Orlando Divorce Modification Attorney
Post-Judgment Modifications and Enforcement of Divorce Decrees
Many matters are settled in a divorce, including the distribution of property, child custody and visitation (parenting time and parenting plans), child support and alimony. For the most part, once the judge decides these matters and issues the divorce decree, the order of the court is final. However, sometimes changed circumstances may require one party to revisit the judgment and ask for a modification. At other times, one of the parties may not be living up to the commitment made in those domestic relations orders. The Law Offices of Steve W. Marsee helps individuals on either side of a modification or enforcement proceeding to protect their rights and promote their best interests in the case. Contact our experienced Orlando divorce modification attorney today.
Modification of Divorce Decrees
Ordinarily, final orders in a divorce are just that – final. They are not intended to be revisited and changed in the future. A party seeking to modify a divorce decree must be prepared to present a persuasive case of a substantial change in circumstances that would warrant a modification. A party challenging a modification should be equally well-prepared, knowing that the other person is building a strong and forceful case to convince the judge to modify an existing domestic relations court order.
One of the most common situations justifying a modification is when one parent needs to relocate out of state or move a substantial distance from the other parent. Depending upon the existing custody arrangement, a move-away will likely require the court to revisit and amend the parenting plan and timesharing schedule. A modification would likely be necessary regardless of which parent is seeking to move.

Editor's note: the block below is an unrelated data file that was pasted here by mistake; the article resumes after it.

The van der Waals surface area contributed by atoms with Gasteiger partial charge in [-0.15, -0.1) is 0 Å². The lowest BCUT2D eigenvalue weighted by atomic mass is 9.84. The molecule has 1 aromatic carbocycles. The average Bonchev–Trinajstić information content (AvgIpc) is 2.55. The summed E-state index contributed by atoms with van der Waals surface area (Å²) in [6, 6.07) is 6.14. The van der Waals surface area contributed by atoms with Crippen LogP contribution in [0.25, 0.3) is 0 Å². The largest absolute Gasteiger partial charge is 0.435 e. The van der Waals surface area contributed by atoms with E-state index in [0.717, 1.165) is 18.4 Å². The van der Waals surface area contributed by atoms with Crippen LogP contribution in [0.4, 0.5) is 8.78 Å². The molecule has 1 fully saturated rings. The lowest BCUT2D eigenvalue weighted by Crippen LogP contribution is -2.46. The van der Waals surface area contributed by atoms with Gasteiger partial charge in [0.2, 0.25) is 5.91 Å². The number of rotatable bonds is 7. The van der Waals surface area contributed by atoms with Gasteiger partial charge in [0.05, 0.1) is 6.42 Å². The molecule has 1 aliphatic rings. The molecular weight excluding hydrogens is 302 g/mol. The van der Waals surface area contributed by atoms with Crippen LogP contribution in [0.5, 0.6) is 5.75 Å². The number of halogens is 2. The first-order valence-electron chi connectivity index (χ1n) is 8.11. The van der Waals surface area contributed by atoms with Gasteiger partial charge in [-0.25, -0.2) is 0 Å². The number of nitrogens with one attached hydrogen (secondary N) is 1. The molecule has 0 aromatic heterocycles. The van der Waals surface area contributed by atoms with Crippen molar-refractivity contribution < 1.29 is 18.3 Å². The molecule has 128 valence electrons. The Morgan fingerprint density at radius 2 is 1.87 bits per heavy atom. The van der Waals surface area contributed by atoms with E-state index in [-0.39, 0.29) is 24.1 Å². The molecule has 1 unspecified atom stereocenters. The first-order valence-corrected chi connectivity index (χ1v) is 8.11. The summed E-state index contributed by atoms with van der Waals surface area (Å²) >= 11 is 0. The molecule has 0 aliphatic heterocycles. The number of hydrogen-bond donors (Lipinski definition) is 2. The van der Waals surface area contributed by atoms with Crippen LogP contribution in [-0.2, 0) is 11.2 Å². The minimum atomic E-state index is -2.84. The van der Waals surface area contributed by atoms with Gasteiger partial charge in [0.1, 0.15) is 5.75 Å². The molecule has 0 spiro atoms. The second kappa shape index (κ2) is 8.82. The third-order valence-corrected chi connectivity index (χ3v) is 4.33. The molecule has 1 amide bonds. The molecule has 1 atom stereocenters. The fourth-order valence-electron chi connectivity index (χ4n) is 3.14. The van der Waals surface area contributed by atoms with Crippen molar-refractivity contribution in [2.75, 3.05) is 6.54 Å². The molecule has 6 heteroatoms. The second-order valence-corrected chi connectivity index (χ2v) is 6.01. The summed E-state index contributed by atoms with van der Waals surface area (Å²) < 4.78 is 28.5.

Another change in circumstances could be a change in income or financial need. An up or down change in income or needs of either ex-spouse could justify the modification of alimony, including terminating an award or changing to a different type of alimony. A substantial change in income could also affect the calculation of child support, as could a change in the child’s medical or educational needs.
Enforcement of Domestic Relations Orders
If your ex is not making court-ordered alimony or child support payments, is not turning over property required by the property distribution, or is not abiding by the terms of the parenting plan or timesharing schedule, it may be necessary to go to court to seek enforcement of the divorce judgment. The judge has many tools available to force compliance, including garnishing wages, levying bank accounts, and finding an individual in contempt of court. These matters are very serious and can have long-lasting repercussions. Whether you are needing to go to court to enforce an order, or if you are being accused of failing to meet your obligations, make sure you are represented by an aggressive and experienced Florida divorce attorney who will fight for your rights. Contact Orlando divorce modification attorney, Steve W. Marsee, P.A. for assistance.